I kept running into people, not just in the bureaucracy, but in the intellectual world, who after I'd been on the air almost every day for seven years, were still quite sure that I was with the New York Times because they didn't watch television….This, of course, applies not merely to the bureaucracy. I can think of a good friend of mine, a very distinguished American literary critic called Lionel Trilling… Lionel and his wife Diana came over to England while we were living there--he was visiting professor at Oxford for a year. One day there was a Columbia University alumni dinner in London. Lionel spoke as did Jacques Barzun. I remember, Diana Trilling came running up to me--this was '66, I'd been on the air for five years--and she said, "Oh, I'm afraid they've messed up the place cards." And I said, "What do you mean?" And she said, "They've got you down as representing NBC." And I said, "What's wrong with that, Diana?" She said, "You're with the New York Times," I said. "I resigned from the New York Times in 1959." Well, she, being a somewhat strong-minded woman, proceeded to argue the case with me.

In 1970, Elie Abel took on the Deanship of his alma mater, the Graduate School of Journalism at Columbia University. The Columbia Journalism school was known, fondly or otherwise, as "boot-camp for the New York Times," and concentrated narrowly on the what were then known as the "green eyeshade" skills of writing and reporting. Elie saw that effective reporting depended on context and knowledge, and journalism should be more than reporting only the moment. He realized as well that television was a potent force in news, and brought in Fred Friendly, who had been Edward R. Murrow's producer at CBS, to organize a broadcast journalism program.

In 1978, a journalism billet came open in the Department of Communication, and the Chandler family offered to endow a chair. The chair and senior faculty were unanimous in the belief that the right person was Elie Abel, but there was no chance that he would leave Columbia for Stanford. The late Professor Lyle Nelson took the position that the senior faculty was probably right, but there was no harm in asking, so he dropped in on him at Columbia one afternoon while he was in New York on other university business, and asked, and Elie Abel did not say no.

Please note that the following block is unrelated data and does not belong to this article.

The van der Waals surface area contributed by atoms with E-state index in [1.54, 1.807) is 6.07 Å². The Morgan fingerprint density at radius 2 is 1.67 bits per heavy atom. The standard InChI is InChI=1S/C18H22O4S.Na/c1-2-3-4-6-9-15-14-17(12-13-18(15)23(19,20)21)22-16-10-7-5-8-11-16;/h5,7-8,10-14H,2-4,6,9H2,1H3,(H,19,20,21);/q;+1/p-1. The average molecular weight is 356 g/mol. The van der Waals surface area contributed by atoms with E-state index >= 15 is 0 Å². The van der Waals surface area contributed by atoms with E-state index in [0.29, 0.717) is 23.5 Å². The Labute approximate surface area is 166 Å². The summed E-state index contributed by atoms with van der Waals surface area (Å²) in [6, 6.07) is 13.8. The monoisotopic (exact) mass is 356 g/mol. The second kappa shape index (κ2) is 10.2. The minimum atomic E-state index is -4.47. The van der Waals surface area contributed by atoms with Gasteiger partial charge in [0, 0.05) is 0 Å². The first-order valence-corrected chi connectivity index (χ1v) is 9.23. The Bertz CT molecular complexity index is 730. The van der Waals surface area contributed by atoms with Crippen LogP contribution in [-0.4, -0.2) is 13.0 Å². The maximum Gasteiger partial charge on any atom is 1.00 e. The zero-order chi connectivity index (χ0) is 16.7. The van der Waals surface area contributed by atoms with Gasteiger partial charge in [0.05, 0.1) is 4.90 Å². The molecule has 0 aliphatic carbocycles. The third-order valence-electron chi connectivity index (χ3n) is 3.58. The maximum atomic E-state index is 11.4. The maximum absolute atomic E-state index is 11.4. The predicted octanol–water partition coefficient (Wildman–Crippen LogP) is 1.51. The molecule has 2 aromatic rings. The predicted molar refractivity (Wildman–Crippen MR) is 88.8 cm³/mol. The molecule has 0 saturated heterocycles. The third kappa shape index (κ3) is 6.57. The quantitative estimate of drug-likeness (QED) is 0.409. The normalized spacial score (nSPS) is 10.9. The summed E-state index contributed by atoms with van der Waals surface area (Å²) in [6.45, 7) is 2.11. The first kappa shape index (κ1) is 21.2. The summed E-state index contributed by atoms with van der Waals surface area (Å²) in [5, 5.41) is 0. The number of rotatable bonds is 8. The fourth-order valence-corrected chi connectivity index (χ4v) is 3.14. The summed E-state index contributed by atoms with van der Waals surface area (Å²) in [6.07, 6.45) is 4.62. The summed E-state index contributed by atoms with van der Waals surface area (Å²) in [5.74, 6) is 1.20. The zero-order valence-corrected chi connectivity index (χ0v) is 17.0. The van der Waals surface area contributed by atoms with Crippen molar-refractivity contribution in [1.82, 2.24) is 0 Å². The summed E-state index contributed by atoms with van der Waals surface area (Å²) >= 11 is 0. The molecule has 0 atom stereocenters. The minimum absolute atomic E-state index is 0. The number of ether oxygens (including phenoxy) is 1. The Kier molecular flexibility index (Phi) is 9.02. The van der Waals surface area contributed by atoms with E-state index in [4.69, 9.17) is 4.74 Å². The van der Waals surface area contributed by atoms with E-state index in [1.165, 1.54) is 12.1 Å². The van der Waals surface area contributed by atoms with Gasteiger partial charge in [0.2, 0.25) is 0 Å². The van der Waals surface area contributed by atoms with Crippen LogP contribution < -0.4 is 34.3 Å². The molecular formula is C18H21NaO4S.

There then began what the department described as the "courtship of Elie Abel," and when he visited Stanford, he was struck by the very easy interaction of faculty across school and department borders. He came to Stanford and became the inaugural Chandler Professor of Communication, and eventually became Chair of the Department of Communication. Subsequently, in his fifteen years at Stanford, he formed close collegial relationships with faculty in History, Political Science especially, but also in Physics, engineering and the School of Medicine. Lunch with Elie Abel at the Faculty Club was a sophisticated conversation with an immensely knowledgeable and well-informed colleague about the state of the nation and the world, and many of his colleagues eagerly look forward to spending informal time with him.

Elie Abel's first book, The Missile Crisis, was the first detailed examination of the Cuban Missile Crisis of 1961, and remains a landmark in diplomatic journalism With another distinguished broadcast journalist, Marvin Kalb, he wrote Roots of Involvement: The U.S. in Asia, which contextualized the American involvement of that period in Vietnam. With W. Averell Harriman, he wrote Special Envoy to Churchill and Stalin, 1941-46, a diplomatic biography. He wrote many other books and articles, and as a member of the UNESCO McBride Commission, he was a key defender of press freedom, which was under attack in UNESCO. The McBride Report, Many Voices, One World, is a ringing endorsement of the importance of press freedom.

He was elected to Stanford's Academic Senate in 1984, and served as its Chair from September 1985 until June, 1986. As Chair of the senate, he overcame what had become a tradition of limited press access. In a letter to the faculty he wrote "I believe the level of debate in the Senate is, on the whole, high, and that our debates, when reported in area newspapers by reporters who are allowed to watch and listen, can be expected to increase public understanding of the university's needs and priorities."

In addition to his distinguished record as a writer, broadcaster, and administrator Elie was fondly admired by his students and colleagues.

Elie Abel was honored in virtually every way a journalist could be. In addition to the Pulitzer Prize, he was recognized by a George Foster Peabody award for radio news in 1967, and Overseas Press Club awards for Foreign Reporting in 1969 and 1970. In 1998, he was awarded the Grand Prize for Press Freedom of the Inter-American Press Association for his work on the McBride Commission.

He is survived by his widow, Charlotte Page Dunn Abel of Washington, D.C., his daughter Suzanne Abel, of Mountain View, his son Mark Abel of Carlsbad, California, and a granddaughter, Marina Vidor of London, England. His first wife of 45 years, Corinne Prevost Abel died in 1991.

Committee: Henry S. Breitrose, Chair Marion Lewenstein